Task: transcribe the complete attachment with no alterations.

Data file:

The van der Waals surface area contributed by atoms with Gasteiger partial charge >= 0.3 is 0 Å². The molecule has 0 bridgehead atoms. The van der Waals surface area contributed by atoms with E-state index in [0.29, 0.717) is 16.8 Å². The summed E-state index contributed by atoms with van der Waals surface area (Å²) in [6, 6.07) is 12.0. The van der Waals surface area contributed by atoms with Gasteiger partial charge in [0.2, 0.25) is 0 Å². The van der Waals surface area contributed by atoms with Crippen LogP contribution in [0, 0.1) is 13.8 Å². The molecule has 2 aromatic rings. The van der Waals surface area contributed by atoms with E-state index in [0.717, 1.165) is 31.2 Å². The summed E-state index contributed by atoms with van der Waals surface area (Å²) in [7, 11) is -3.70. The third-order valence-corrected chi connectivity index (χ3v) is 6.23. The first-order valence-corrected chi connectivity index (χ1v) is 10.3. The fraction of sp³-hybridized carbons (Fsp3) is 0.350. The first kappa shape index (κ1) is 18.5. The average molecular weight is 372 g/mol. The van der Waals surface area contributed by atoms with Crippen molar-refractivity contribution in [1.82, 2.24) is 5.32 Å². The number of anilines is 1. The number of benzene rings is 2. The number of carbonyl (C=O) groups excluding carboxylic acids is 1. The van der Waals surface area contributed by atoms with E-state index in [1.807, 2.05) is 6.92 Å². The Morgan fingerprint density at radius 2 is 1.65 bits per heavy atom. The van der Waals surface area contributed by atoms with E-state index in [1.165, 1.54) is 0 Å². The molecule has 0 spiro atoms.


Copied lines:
The van der Waals surface area contributed by atoms with Gasteiger partial charge >= 0.3 is 0 Å². The molecule has 0 bridgehead atoms. The van der Waals surface area contributed by atoms with E-state index in [0.29, 0.717) is 16.8 Å². The summed E-state index contributed by atoms with van der Waals surface area (Å²) in [6, 6.07) is 12.0. The van der Waals surface area contributed by atoms with Gasteiger partial charge in [0.2, 0.25) is 0 Å². The van der Waals surface area contributed by atoms with Crippen LogP contribution in [0, 0.1) is 13.8 Å². The molecule has 2 aromatic rings. The van der Waals surface area contributed by atoms with E-state index in [0.717, 1.165) is 31.2 Å². The summed E-state index contributed by atoms with van der Waals surface area (Å²) in [7, 11) is -3.70. The third-order valence-corrected chi connectivity index (χ3v) is 6.23. The first-order valence-corrected chi connectivity index (χ1v) is 10.3. The fraction of sp³-hybridized carbons (Fsp3) is 0.350. The first kappa shape index (κ1) is 18.5. The average molecular weight is 372 g/mol. The van der Waals surface area contributed by atoms with Crippen molar-refractivity contribution in [1.82, 2.24) is 5.32 Å². The number of anilines is 1. The number of benzene rings is 2. The number of carbonyl (C=O) groups excluding carboxylic acids is 1. The van der Waals surface area contributed by atoms with E-state index in [1.807, 2.05) is 6.92 Å². The Morgan fingerprint density at radius 2 is 1.65 bits per heavy atom. The van der Waals surface area contributed by atoms with E-state index in [1.165, 1.54) is 0 Å². The molecule has 0 spiro atoms.